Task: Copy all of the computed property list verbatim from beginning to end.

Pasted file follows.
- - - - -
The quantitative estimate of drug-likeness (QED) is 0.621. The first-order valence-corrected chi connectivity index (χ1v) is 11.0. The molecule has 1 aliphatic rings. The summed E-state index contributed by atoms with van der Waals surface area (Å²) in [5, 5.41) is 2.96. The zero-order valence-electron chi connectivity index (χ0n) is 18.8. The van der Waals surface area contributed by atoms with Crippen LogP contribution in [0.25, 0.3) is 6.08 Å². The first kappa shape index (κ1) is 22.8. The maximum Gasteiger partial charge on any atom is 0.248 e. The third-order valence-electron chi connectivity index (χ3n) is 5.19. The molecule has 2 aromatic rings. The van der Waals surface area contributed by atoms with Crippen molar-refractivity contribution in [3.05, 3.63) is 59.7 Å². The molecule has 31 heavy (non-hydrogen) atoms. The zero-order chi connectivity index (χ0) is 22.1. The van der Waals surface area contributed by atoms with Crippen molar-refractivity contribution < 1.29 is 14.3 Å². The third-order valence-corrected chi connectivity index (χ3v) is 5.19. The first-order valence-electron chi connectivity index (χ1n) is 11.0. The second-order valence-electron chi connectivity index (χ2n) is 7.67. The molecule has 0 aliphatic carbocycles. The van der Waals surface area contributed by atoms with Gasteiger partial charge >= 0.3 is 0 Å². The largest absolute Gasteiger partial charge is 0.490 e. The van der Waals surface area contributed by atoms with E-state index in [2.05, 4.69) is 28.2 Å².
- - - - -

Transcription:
The quantitative estimate of drug-likeness (QED) is 0.621. The first-order valence-corrected chi connectivity index (χ1v) is 11.0. The molecule has 1 aliphatic rings. The summed E-state index contributed by atoms with van der Waals surface area (Å²) in [5, 5.41) is 2.96. The zero-order valence-electron chi connectivity index (χ0n) is 18.8. The van der Waals surface area contributed by atoms with Crippen LogP contribution in [0.25, 0.3) is 6.08 Å². The first kappa shape index (κ1) is 22.8. The maximum Gasteiger partial charge on any atom is 0.248 e. The third-order valence-electron chi connectivity index (χ3n) is 5.19. The molecule has 2 aromatic rings. The van der Waals surface area contributed by atoms with Crippen molar-refractivity contribution in [3.05, 3.63) is 59.7 Å². The molecule has 31 heavy (non-hydrogen) atoms. The zero-order chi connectivity index (χ0) is 22.1. The van der Waals surface area contributed by atoms with Crippen molar-refractivity contribution < 1.29 is 14.3 Å². The third-order valence-corrected chi connectivity index (χ3v) is 5.19. The first-order valence-electron chi connectivity index (χ1n) is 11.0. The second-order valence-electron chi connectivity index (χ2n) is 7.67. The molecule has 0 aliphatic carbocycles. The van der Waals surface area contributed by atoms with Gasteiger partial charge >= 0.3 is 0 Å². The largest absolute Gasteiger partial charge is 0.490 e. The van der Waals surface area contributed by atoms with E-state index in [2.05, 4.69) is 28.2 Å².